The Zero Displacement Engine August
1971 American Modeler

The
article was scanned from the August 1971 American Aircraft Modeler (page
29). It has been out of print for decades, and is difficult to access unless
you are fortunate enough to buy one off of eBay. Hopefully the original
author won't mind that I have reproduced it here, but if he does, I will
remove it.
This is a very cleverly written article by Mr. John G.
Burdick, and believe it or not, there were some very unflattering  even
angry  letters to the editor in the following months.
There is one
slightly nuanced feature that depends on the reader being familiar with
the meaning of complex numbers (those with both a real part and an imaginary
part). If you look at the graph in Figure 2, you will see in the caption
that the scales have been multiplied by a factor of √1. According to what
most people have been taught, one cannot take the square root of a negative
number. That is because if you take the result of a square root and multiply
it by itself, you should end up with your original number; e.g., √4 = 2,
so 2 * 2 = 4. That's good.
Now, suppose you try to do √4, what
number can you multiply by itself and end up with 4? 2 * 2 = 4, and 2
* 2 = 4 also. Hmmm... So, in order to devise a way to work with such entities,
mathematicians came up with the "imaginary operator," i (or j in engineering).
We will just use i in the example. By definition, i is set equal to the
square root of 1. Therefore, if you say √1 = i, then correspondingly,
i * i = 1. Going back to the example, then, √4 = √(1 * 4) = √1 * √4
= i * 2 (written as √4 = i2). Now working back, i2 * i2 = (i * i) * (2
* 2) = 1 * 4 = 4. QED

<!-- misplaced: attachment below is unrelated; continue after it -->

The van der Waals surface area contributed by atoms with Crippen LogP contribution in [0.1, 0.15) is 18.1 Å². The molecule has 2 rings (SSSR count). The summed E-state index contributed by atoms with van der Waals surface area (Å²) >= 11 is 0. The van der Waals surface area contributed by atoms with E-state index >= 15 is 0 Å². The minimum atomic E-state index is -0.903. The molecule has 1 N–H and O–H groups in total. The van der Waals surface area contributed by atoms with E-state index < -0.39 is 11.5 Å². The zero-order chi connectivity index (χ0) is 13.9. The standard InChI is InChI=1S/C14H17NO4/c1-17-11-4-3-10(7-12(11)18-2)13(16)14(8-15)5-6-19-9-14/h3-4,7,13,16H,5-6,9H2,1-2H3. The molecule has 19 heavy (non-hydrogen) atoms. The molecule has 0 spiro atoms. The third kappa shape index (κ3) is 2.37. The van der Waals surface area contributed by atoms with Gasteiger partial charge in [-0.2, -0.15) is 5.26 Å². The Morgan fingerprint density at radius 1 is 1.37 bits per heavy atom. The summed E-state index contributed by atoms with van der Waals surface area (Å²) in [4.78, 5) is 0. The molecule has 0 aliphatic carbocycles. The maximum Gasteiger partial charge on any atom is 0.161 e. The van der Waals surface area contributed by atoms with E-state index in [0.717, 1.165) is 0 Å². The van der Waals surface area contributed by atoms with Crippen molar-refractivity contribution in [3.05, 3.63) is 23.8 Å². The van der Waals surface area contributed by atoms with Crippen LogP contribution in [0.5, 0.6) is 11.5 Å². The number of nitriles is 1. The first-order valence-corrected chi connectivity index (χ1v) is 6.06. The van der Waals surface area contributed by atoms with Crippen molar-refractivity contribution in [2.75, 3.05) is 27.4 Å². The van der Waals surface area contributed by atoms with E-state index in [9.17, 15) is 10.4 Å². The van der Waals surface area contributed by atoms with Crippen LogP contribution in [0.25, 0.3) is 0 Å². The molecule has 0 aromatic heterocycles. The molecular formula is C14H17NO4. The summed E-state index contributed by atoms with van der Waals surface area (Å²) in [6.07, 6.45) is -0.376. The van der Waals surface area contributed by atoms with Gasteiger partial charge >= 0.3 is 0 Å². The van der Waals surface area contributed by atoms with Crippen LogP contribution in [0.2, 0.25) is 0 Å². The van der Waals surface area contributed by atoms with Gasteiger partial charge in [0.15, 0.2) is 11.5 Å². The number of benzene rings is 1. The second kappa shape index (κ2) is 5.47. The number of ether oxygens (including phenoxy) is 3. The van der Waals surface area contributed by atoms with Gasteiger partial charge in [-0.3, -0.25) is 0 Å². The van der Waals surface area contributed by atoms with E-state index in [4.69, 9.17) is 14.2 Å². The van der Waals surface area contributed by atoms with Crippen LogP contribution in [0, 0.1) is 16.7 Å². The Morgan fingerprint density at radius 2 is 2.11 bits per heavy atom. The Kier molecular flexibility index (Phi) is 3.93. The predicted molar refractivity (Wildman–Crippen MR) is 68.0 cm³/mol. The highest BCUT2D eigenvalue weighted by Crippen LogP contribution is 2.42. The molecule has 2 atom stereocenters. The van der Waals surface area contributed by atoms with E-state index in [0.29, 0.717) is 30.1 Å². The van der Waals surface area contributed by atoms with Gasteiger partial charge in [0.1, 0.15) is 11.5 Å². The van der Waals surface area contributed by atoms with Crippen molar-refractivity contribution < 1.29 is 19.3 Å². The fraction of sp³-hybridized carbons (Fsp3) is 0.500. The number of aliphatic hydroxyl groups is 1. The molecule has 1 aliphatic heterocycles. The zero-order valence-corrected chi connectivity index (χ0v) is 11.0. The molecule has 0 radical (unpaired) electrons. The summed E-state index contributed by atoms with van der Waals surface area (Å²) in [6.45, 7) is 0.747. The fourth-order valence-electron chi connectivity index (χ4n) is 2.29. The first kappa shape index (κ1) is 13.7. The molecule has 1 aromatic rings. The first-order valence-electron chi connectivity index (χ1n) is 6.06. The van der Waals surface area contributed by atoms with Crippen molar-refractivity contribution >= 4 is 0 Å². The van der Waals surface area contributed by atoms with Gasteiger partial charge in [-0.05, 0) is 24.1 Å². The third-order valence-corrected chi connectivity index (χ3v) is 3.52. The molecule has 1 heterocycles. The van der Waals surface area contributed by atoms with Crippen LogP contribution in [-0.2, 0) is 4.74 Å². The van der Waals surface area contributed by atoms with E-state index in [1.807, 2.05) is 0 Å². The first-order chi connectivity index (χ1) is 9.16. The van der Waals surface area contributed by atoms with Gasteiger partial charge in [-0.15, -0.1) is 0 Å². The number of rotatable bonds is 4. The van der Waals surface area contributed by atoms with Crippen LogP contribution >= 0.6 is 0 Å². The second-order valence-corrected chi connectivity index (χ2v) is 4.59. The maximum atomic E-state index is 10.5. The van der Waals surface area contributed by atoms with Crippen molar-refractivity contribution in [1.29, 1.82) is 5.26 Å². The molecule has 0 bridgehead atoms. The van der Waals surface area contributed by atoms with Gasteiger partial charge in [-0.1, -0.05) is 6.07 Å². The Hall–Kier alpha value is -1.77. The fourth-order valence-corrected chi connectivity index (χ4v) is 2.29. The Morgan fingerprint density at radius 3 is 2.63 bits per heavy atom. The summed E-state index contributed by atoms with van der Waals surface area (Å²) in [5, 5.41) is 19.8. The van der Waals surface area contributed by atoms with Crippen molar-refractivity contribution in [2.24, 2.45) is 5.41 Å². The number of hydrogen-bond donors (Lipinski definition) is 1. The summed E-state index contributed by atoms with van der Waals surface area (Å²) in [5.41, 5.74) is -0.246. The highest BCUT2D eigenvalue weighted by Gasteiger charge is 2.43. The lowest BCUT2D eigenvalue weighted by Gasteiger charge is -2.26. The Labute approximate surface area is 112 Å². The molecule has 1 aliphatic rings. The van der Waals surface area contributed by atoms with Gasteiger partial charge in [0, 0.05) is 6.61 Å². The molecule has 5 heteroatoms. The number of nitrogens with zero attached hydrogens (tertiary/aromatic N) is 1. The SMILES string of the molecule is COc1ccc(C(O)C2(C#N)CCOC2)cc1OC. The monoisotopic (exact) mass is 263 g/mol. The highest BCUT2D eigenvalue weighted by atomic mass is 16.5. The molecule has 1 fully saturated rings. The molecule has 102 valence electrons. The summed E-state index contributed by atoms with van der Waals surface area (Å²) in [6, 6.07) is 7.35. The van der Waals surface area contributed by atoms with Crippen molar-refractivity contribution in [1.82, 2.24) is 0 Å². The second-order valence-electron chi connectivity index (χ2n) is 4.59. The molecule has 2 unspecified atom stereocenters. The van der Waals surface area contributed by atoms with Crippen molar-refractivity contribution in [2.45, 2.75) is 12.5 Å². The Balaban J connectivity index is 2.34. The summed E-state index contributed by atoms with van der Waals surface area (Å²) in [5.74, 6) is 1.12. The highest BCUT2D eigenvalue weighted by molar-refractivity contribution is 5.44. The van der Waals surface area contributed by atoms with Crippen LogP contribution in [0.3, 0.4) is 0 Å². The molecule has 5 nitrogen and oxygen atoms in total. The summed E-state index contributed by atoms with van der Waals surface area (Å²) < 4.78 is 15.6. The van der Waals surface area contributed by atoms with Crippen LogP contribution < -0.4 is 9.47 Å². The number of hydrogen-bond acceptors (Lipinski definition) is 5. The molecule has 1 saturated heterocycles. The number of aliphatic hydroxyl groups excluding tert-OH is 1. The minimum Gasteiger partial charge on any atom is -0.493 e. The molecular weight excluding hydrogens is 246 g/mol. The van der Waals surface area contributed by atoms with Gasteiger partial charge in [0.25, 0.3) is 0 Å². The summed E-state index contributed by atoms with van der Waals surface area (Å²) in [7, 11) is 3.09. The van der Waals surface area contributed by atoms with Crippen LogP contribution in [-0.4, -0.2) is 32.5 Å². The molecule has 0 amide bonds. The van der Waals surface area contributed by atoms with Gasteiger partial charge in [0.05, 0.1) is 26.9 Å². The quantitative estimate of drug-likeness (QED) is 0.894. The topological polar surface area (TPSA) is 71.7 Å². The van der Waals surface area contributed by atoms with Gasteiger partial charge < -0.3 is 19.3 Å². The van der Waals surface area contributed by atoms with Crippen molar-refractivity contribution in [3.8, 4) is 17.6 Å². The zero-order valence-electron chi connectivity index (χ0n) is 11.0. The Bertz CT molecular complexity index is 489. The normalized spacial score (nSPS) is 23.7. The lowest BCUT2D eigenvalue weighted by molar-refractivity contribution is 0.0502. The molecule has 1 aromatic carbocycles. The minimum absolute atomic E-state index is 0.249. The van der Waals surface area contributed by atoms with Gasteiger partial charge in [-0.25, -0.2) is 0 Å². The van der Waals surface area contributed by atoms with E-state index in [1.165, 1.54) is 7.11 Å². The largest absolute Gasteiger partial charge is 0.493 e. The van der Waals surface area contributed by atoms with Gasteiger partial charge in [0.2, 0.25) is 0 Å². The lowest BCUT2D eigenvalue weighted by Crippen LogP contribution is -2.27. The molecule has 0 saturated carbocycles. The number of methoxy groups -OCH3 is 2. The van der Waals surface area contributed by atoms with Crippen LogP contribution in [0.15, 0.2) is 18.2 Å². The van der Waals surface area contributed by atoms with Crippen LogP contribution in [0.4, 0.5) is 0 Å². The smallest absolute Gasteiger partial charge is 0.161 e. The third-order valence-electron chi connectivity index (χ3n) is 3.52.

Why go to that trouble to explain imaginary
numbers? Look at the Figure 2 graph again. If the torque and power scales
are multiplied by √1, that means the numbers are all "imaginary;" not real!
As I said, lots of people didn't get that part of it, and wrote to condemn
Mr. Burdick for being ignorant. The irony is great!The Zero Displacement
Engine
by John G. Burdick


Cutaway view of ZDE engine shows low engine height possible
only with Zero Stroke design. Low compression ratio (0.00 to 1)
permits use of NoLead fuels. 
FIGURE 2  Predicted performance curves of ZDE. Torque is essentially
constant throughout RPM range. Power does not peak as with nonconventional
engines. For convenience in representation, Torque and Power scales
shown have been multiplied by a factor of √1. 

FIGURE 3  Crankshaft Design for ZDE. Shaft proper
and Crankpin are coaxial, yielding zero stroke. Fuel induction is
conventional shaftrotor with hollow crankpin; Large crankpin reduces
crankcase Volume. 
THE SPECIFIC POWER OUTPUT of miniature aircraft engines has shown a
remarkable increase since the days of the Browns and Baby Cyclones. Probably
the invention of the replaceable glow plug was the most important of several
technological factors contributing to this increase, but advances in metallurgy,
fuel chemistry and engine design have also been contributory.
The
author of this paper recently had occasion to plot from published data the
relationship between engine displacement and power output. Interestingly
enough, this turned out to be a nonlinear plot; that is, engine output
was not a simple multiple of engine displacement. There was, rather, a definite
tendency for the smaller engines to have a higher specific power output
than the larger engines. Curvefitting techniques, using the leastsquares
criterion, were applied to this data, using a regression equation of the
form:
Power=Ad + Bd + C (where d equals displacement). A startling
result emerged  C was not equal to zero! In nonmathematical terms, this
simply means that it should be possible to construct a miniature engine